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Socioeconomic inequalities in breast cancer incidence and mortality in Europe - A systematic review and meta-analysis

Lundqvist, Adam; Andersson, Emelie LU ; Ahlberg, Ida; Nilbert, Mef LU and Gerdtham, Ulf LU (2016) In European Journal of Public Health 26(5). p.804-813
Abstract

Background: Breast cancer is the leading cause of female cancer in Europe and is estimated to affect more than one in 10 women. Higher socioeconomic status has been linked to higher incidence but lower case fatality, while the impact on mortality is ambiguous. Methods: We performed a systematic literature review and meta-analysis on studies on association between socioeconomic status and breast cancer outcomes in Europe, with a focus on effects of confounding factors. Summary relative risks (SRRs) were calculated. Results: The systematic review included 25 articles of which 8 studied incidence, 10 case fatality and 8 mortality. The meta-analysis showed a significantly increased incidence (SRR 1.25, 1.17-1.32), a significantly decreased... (More)

Background: Breast cancer is the leading cause of female cancer in Europe and is estimated to affect more than one in 10 women. Higher socioeconomic status has been linked to higher incidence but lower case fatality, while the impact on mortality is ambiguous. Methods: We performed a systematic literature review and meta-analysis on studies on association between socioeconomic status and breast cancer outcomes in Europe, with a focus on effects of confounding factors. Summary relative risks (SRRs) were calculated. Results: The systematic review included 25 articles of which 8 studied incidence, 10 case fatality and 8 mortality. The meta-analysis showed a significantly increased incidence (SRR 1.25, 1.17-1.32), a significantly decreased case fatality (SRR 0.72, 0.63-0.81) and a significantly increased mortality (SRR 1.16, 1.10-1.23) for women with higher socioeconomic status. The association for incidence became insignificant when reproductive factors were included. Case fatality remained significant after controlling for tumour characteristics, treatment factors, comorbidity and lifestyle factors. Mortality remained significant after controlling for reproductive factors. Conclusion: Women with higher socioeconomic status show significantly higher breast cancer incidence, which may be explained by reproductive factors, mammography screening, hormone replacement therapy and lifestyle factors. Lower case fatality for women with higher socioeconomic status may be partly explained by differences in tumour characteristics, treatment factors, comorbidity and lifestyle factors. Several factors linked to breast cancer risk and outcome, such as lower screening attendance for women with lower socioeconomic status, are suitable targets for policy intervention aimed at reducing socioeconomic-related inequalities in health outcomes.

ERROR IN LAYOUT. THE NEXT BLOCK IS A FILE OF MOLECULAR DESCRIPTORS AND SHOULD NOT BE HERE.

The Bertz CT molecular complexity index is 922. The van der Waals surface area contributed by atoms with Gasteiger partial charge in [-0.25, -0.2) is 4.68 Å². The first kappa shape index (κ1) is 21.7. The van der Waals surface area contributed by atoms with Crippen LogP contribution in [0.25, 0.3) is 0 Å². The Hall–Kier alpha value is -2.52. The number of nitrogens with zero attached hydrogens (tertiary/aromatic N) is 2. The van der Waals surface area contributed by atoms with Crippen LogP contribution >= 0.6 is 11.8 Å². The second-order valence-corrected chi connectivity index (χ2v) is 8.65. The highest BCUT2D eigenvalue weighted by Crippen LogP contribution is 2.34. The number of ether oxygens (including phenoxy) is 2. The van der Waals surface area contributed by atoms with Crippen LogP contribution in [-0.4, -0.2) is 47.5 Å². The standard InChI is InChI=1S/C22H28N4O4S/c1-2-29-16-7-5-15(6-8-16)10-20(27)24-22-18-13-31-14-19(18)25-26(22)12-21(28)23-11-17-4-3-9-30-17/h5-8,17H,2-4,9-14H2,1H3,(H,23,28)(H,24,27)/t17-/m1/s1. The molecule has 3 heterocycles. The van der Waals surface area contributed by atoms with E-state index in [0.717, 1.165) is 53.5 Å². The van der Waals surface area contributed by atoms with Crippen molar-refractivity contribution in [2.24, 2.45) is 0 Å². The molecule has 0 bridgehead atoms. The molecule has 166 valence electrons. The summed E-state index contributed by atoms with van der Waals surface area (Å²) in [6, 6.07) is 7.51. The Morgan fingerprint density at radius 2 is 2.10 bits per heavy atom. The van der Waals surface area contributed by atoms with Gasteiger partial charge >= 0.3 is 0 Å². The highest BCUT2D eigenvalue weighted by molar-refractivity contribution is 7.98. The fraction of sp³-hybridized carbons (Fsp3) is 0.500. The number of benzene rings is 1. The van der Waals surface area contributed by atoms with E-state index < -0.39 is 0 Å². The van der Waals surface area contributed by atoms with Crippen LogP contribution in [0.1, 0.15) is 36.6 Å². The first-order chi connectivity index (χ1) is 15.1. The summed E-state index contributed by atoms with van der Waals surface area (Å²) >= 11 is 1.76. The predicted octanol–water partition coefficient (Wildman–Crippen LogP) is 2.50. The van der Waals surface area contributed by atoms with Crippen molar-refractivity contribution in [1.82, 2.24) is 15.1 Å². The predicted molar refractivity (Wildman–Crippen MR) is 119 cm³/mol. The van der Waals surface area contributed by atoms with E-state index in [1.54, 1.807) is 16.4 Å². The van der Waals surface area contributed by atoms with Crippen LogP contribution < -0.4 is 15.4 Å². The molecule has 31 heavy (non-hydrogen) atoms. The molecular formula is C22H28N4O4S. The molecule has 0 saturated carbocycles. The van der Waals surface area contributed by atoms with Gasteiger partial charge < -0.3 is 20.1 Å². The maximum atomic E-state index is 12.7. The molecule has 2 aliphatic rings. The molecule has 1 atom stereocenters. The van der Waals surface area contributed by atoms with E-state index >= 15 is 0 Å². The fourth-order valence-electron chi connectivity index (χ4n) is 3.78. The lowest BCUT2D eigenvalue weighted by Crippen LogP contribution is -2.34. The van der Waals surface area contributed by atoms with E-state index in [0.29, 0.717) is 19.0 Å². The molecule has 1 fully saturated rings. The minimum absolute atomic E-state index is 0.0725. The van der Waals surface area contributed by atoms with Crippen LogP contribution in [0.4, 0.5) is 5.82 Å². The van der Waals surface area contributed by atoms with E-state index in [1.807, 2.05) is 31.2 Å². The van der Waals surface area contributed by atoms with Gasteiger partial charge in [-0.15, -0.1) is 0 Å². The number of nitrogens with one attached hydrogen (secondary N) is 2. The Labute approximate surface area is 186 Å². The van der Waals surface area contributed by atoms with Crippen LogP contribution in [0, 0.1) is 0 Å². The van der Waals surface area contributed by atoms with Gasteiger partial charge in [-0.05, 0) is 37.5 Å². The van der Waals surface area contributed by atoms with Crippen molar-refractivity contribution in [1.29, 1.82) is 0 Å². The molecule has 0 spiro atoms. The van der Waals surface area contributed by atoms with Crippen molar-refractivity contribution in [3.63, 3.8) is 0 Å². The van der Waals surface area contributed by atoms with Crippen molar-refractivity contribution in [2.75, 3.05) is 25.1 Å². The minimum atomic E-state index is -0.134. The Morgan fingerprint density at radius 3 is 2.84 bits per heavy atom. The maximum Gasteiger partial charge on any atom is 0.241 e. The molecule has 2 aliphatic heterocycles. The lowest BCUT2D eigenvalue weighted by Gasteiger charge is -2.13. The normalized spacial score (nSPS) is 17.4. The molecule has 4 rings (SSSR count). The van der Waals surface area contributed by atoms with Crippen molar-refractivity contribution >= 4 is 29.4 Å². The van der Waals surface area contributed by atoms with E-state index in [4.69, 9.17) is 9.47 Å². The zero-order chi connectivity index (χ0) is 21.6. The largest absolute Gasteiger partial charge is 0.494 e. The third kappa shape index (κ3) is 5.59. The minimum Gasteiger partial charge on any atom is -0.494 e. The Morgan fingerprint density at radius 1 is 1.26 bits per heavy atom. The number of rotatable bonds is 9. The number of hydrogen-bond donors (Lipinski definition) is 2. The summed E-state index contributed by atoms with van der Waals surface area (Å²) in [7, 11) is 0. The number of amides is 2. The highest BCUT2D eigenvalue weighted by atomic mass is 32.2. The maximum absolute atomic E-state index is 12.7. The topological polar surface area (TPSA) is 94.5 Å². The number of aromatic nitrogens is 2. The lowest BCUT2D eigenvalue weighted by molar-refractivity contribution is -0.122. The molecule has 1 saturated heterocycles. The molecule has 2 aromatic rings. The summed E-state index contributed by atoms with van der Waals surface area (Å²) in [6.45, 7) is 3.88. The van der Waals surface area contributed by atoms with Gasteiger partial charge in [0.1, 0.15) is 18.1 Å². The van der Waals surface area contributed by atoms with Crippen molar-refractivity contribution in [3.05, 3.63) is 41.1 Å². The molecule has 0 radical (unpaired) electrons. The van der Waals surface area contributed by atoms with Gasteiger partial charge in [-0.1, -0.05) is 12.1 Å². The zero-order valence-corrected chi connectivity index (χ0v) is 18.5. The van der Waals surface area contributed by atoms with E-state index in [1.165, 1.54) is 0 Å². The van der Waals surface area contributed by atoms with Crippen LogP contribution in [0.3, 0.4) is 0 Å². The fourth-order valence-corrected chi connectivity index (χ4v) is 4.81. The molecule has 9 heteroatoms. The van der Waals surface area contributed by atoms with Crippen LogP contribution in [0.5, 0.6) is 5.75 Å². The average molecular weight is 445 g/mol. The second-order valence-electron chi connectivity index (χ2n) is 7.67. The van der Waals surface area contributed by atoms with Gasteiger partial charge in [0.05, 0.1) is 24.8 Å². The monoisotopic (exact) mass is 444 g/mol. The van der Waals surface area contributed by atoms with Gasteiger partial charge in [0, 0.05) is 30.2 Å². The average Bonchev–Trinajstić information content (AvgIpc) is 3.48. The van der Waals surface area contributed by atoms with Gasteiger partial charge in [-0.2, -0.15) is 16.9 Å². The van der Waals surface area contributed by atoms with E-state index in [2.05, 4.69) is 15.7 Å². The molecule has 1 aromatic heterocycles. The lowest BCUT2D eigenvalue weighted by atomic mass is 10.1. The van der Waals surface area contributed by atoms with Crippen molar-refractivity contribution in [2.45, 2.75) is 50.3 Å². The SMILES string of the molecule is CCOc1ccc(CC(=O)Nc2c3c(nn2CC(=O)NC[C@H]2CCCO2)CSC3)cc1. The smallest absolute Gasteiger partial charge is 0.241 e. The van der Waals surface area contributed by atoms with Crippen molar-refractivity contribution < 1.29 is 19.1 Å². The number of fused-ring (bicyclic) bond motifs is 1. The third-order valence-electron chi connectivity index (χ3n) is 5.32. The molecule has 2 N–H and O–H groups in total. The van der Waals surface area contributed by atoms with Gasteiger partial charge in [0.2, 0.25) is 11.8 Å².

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author
organization
publishing date
type
Contribution to journal
publication status
published
subject
in
European Journal of Public Health
volume
26
issue
5
pages
10 pages
publisher
Oxford University Press
external identifiers
  • scopus:84992390011
  • wos:000386451800018
ISSN
1101-1262
DOI
10.1093/eurpub/ckw070
language
English
LU publication?
yes
id
88152fdc-cbd5-4164-84f0-d5eac5793157
date added to LUP
2016-11-16 11:18:35
date last changed
2017-11-19 04:34:52
@article{88152fdc-cbd5-4164-84f0-d5eac5793157,
  abstract     = {<p>Background: Breast cancer is the leading cause of female cancer in Europe and is estimated to affect more than one in 10 women. Higher socioeconomic status has been linked to higher incidence but lower case fatality, while the impact on mortality is ambiguous. Methods: We performed a systematic literature review and meta-analysis on studies on association between socioeconomic status and breast cancer outcomes in Europe, with a focus on effects of confounding factors. Summary relative risks (SRRs) were calculated. Results: The systematic review included 25 articles of which 8 studied incidence, 10 case fatality and 8 mortality. The meta-analysis showed a significantly increased incidence (SRR 1.25, 1.17-1.32), a significantly decreased case fatality (SRR 0.72, 0.63-0.81) and a significantly increased mortality (SRR 1.16, 1.10-1.23) for women with higher socioeconomic status. The association for incidence became insignificant when reproductive factors were included. Case fatality remained significant after controlling for tumour characteristics, treatment factors, comorbidity and lifestyle factors. Mortality remained significant after controlling for reproductive factors. Conclusion: Women with higher socioeconomic status show significantly higher breast cancer incidence, which may be explained by reproductive factors, mammography screening, hormone replacement therapy and lifestyle factors. Lower case fatality for women with higher socioeconomic status may be partly explained by differences in tumour characteristics, treatment factors, comorbidity and lifestyle factors. Several factors linked to breast cancer risk and outcome, such as lower screening attendance for women with lower socioeconomic status, are suitable targets for policy intervention aimed at reducing socioeconomic-related inequalities in health outcomes.</p>},
  author       = {Lundqvist, Adam and Andersson, Emelie and Ahlberg, Ida and Nilbert, Mef and Gerdtham, Ulf},
  issn         = {1101-1262},
  language     = {eng},
  month        = {10},
  number       = {5},
  pages        = {804--813},
  publisher    = {Oxford University Press},
  series       = {European Journal of Public Health},
  title        = {Socioeconomic inequalities in breast cancer incidence and mortality in Europe - A systematic review and meta-analysis},
  url          = {http://dx.doi.org/10.1093/eurpub/ckw070},
  volume       = {26},
  year         = {2016},
}